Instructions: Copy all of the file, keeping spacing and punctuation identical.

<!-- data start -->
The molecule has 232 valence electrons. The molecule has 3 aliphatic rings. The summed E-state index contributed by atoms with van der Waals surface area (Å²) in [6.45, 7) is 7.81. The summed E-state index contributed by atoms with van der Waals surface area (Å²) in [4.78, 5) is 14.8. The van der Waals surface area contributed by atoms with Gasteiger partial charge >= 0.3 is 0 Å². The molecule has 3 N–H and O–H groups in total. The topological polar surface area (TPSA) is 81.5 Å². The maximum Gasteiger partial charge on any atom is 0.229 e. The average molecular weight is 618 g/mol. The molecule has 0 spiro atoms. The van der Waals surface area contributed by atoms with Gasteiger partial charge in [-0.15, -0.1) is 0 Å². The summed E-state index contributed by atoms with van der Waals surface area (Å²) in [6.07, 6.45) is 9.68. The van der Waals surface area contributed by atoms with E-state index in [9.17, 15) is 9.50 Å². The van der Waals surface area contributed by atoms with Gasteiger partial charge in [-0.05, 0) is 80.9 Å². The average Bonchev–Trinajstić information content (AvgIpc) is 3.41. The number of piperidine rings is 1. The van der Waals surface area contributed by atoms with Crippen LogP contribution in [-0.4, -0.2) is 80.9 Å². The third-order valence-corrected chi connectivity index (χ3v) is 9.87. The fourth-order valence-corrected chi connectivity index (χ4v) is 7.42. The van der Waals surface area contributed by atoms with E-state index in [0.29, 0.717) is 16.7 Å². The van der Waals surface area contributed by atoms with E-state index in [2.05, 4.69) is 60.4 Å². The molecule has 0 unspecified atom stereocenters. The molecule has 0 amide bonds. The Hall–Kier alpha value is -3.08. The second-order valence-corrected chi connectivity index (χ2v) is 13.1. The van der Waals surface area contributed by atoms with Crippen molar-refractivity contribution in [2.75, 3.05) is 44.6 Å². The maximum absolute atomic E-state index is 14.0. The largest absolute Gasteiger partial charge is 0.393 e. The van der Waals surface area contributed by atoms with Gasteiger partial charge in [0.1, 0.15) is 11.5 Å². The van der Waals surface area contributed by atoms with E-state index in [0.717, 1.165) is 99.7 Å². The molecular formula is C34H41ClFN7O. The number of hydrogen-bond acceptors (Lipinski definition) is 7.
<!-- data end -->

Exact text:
The molecule has 232 valence electrons. The molecule has 3 aliphatic rings. The summed E-state index contributed by atoms with van der Waals surface area (Å²) in [6.45, 7) is 7.81. The summed E-state index contributed by atoms with van der Waals surface area (Å²) in [4.78, 5) is 14.8. The van der Waals surface area contributed by atoms with Gasteiger partial charge >= 0.3 is 0 Å². The molecule has 3 N–H and O–H groups in total. The topological polar surface area (TPSA) is 81.5 Å². The maximum Gasteiger partial charge on any atom is 0.229 e. The average molecular weight is 618 g/mol. The molecule has 0 spiro atoms. The van der Waals surface area contributed by atoms with Gasteiger partial charge in [-0.15, -0.1) is 0 Å². The summed E-state index contributed by atoms with van der Waals surface area (Å²) in [6.07, 6.45) is 9.68. The van der Waals surface area contributed by atoms with E-state index in [9.17, 15) is 9.50 Å². The van der Waals surface area contributed by atoms with Gasteiger partial charge in [-0.05, 0) is 80.9 Å². The average Bonchev–Trinajstić information content (AvgIpc) is 3.41. The number of piperidine rings is 1. The van der Waals surface area contributed by atoms with Crippen LogP contribution in [-0.4, -0.2) is 80.9 Å². The third-order valence-corrected chi connectivity index (χ3v) is 9.87. The fourth-order valence-corrected chi connectivity index (χ4v) is 7.42. The van der Waals surface area contributed by atoms with E-state index in [0.29, 0.717) is 16.7 Å². The van der Waals surface area contributed by atoms with E-state index in [2.05, 4.69) is 60.4 Å². The molecule has 0 unspecified atom stereocenters. The molecule has 0 amide bonds. The Hall–Kier alpha value is -3.08. The second-order valence-corrected chi connectivity index (χ2v) is 13.1. The van der Waals surface area contributed by atoms with Crippen molar-refractivity contribution in [2.75, 3.05) is 44.6 Å². The maximum absolute atomic E-state index is 14.0. The largest absolute Gasteiger partial charge is 0.393 e. The van der Waals surface area contributed by atoms with Gasteiger partial charge in [0.1, 0.15) is 11.5 Å². The van der Waals surface area contributed by atoms with E-state index in [0.717, 1.165) is 99.7 Å². The molecular formula is C34H41ClFN7O. The number of hydrogen-bond acceptors (Lipinski definition) is 7.